CDOT works to reduce drive time from the mountains

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DENVER -- The Colorado Department of Transportation has been warning drivers that I-70 eastbound was going to be packed on Monday. To lessen the traffic burden, CDOT began metering traffic early in the afternoon, hoping to get ahead of it.

A steady stream of headlights marked Presidents Day rush hour along I-70. CDOT began putting out advisories and reminding drivers to ride-share and avoid peak driving times. But, with the fresh layer of snow on Monday, for some, it was too good to miss an all-day powder opportunity.

Michelle Woodruff said, “We knew what we were getting into but there was snow and there hasn’t been for a few weeks, so it was worth it.” Robin Hobart agreed, “Today was a good ski day so people stuck around and tried to get the most out of it.”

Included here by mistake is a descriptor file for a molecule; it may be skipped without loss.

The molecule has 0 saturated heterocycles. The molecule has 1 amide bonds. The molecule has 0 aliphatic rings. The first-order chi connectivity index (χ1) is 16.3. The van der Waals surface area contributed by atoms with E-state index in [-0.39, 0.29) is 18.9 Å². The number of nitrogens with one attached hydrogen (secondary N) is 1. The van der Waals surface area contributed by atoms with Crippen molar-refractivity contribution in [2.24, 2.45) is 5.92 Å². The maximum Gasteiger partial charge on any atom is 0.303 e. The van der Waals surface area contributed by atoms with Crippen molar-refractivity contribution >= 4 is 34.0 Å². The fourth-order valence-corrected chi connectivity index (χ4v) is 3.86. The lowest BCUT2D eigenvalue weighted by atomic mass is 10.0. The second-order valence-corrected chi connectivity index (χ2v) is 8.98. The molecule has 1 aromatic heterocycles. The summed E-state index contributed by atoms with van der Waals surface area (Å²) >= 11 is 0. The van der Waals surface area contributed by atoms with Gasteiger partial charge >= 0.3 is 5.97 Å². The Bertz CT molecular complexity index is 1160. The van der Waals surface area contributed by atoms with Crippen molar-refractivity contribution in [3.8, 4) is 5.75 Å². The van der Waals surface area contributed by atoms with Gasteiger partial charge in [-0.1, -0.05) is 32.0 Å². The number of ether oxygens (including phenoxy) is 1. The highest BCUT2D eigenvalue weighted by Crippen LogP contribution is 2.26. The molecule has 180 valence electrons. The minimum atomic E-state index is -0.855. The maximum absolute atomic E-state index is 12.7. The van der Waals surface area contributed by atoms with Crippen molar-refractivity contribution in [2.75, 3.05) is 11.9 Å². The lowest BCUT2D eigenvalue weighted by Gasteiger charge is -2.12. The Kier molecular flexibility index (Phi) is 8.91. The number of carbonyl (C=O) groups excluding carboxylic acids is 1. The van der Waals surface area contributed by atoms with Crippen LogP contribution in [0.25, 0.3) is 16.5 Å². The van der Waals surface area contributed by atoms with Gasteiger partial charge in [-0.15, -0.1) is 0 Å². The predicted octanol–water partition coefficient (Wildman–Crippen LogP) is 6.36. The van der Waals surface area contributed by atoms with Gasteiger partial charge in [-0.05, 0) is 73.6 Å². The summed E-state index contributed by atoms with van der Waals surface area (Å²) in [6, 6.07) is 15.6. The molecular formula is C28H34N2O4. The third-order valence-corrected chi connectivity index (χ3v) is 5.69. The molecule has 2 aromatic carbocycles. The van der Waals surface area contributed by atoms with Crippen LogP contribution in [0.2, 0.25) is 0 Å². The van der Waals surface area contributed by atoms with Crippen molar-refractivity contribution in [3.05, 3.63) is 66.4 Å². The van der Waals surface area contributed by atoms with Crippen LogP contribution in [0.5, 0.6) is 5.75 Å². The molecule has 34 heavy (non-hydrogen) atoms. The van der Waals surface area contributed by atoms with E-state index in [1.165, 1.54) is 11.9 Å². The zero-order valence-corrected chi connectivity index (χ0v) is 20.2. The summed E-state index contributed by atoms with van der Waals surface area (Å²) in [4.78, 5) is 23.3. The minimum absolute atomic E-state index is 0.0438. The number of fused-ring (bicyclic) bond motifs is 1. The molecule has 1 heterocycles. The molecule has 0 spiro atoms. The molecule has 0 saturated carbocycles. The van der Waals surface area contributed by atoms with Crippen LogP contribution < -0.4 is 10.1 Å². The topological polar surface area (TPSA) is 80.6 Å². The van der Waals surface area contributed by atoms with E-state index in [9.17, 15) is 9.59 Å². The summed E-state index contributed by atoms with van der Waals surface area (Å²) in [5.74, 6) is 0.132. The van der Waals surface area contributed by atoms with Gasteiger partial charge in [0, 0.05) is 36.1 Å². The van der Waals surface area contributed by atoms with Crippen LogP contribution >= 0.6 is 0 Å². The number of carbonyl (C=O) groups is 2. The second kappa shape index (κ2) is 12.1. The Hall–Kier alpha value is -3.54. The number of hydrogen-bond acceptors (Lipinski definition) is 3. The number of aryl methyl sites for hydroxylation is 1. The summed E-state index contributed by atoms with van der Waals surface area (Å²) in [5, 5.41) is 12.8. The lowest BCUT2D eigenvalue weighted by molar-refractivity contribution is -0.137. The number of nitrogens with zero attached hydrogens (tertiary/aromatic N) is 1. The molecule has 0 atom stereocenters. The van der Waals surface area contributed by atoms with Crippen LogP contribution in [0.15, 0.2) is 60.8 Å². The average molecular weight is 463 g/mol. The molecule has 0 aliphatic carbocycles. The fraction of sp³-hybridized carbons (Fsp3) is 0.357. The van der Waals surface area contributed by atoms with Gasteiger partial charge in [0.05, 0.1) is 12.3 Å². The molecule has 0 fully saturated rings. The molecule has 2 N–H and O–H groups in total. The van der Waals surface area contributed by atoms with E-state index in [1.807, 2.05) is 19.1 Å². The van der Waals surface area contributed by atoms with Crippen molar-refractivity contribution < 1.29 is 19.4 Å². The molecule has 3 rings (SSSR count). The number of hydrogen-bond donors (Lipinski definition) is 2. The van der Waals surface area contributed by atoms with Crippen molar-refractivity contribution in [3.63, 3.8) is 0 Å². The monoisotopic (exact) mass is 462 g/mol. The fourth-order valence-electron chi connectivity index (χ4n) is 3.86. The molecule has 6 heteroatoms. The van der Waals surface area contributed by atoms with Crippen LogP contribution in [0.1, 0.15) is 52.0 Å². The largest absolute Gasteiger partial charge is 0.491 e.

This winter season has certainly been a test for CDOT. Amy Ford, the Director of Communications said, “We cannot have situations like we had last year where we had people with delays that were 4+ hours.”

That’s why CDOT is working to educate drivers. “Better tires, knowing how to drive around the snowplows and frankly, understanding the different ways you can get up into the mountains,” Ford said. But, she added, “There’s no cure all for I-70 at this point in time.”

At the Colorado Traffic Management Center in Golden, crews watch the interstate and update the road signs with wait times and advisories, and also decide when to meter traffic along the interstate. But, with big crowds and only two lanes heading eastbound to get down, CDOT said traffic is inevitable. Ford said, “You anticipate at least an hour extra when you’re driving back. Our goal is to make that delay as reliable as we can.”

Next fall CDOT is working on an express toll lane, paving the shoulder just enough so it can be used during peak driving times.